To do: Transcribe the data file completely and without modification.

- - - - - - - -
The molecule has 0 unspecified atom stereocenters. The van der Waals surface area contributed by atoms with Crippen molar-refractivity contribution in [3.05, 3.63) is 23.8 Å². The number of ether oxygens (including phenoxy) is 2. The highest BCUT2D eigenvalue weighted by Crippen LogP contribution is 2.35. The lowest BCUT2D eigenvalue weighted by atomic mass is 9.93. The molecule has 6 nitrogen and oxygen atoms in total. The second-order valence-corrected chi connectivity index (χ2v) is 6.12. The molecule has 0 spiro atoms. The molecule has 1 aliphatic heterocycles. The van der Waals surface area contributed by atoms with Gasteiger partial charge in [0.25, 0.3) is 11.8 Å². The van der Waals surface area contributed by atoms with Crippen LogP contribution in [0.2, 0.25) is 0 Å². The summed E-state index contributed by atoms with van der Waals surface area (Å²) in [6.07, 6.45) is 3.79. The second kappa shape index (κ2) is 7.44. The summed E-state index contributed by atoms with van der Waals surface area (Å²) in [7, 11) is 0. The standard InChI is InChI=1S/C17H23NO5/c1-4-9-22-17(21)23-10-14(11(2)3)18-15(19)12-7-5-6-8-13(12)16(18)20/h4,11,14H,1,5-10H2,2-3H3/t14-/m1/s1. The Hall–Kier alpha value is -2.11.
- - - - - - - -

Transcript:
The molecule has 0 unspecified atom stereocenters. The van der Waals surface area contributed by atoms with Crippen molar-refractivity contribution in [3.05, 3.63) is 23.8 Å². The number of ether oxygens (including phenoxy) is 2. The highest BCUT2D eigenvalue weighted by Crippen LogP contribution is 2.35. The lowest BCUT2D eigenvalue weighted by atomic mass is 9.93. The molecule has 6 nitrogen and oxygen atoms in total. The second-order valence-corrected chi connectivity index (χ2v) is 6.12. The molecule has 0 spiro atoms. The molecule has 1 aliphatic heterocycles. The van der Waals surface area contributed by atoms with Gasteiger partial charge in [0.25, 0.3) is 11.8 Å². The van der Waals surface area contributed by atoms with Crippen LogP contribution in [0.2, 0.25) is 0 Å². The summed E-state index contributed by atoms with van der Waals surface area (Å²) in [6.07, 6.45) is 3.79. The second kappa shape index (κ2) is 7.44. The summed E-state index contributed by atoms with van der Waals surface area (Å²) in [7, 11) is 0. The standard InChI is InChI=1S/C17H23NO5/c1-4-9-22-17(21)23-10-14(11(2)3)18-15(19)12-7-5-6-8-13(12)16(18)20/h4,11,14H,1,5-10H2,2-3H3/t14-/m1/s1. The Hall–Kier alpha value is -2.11.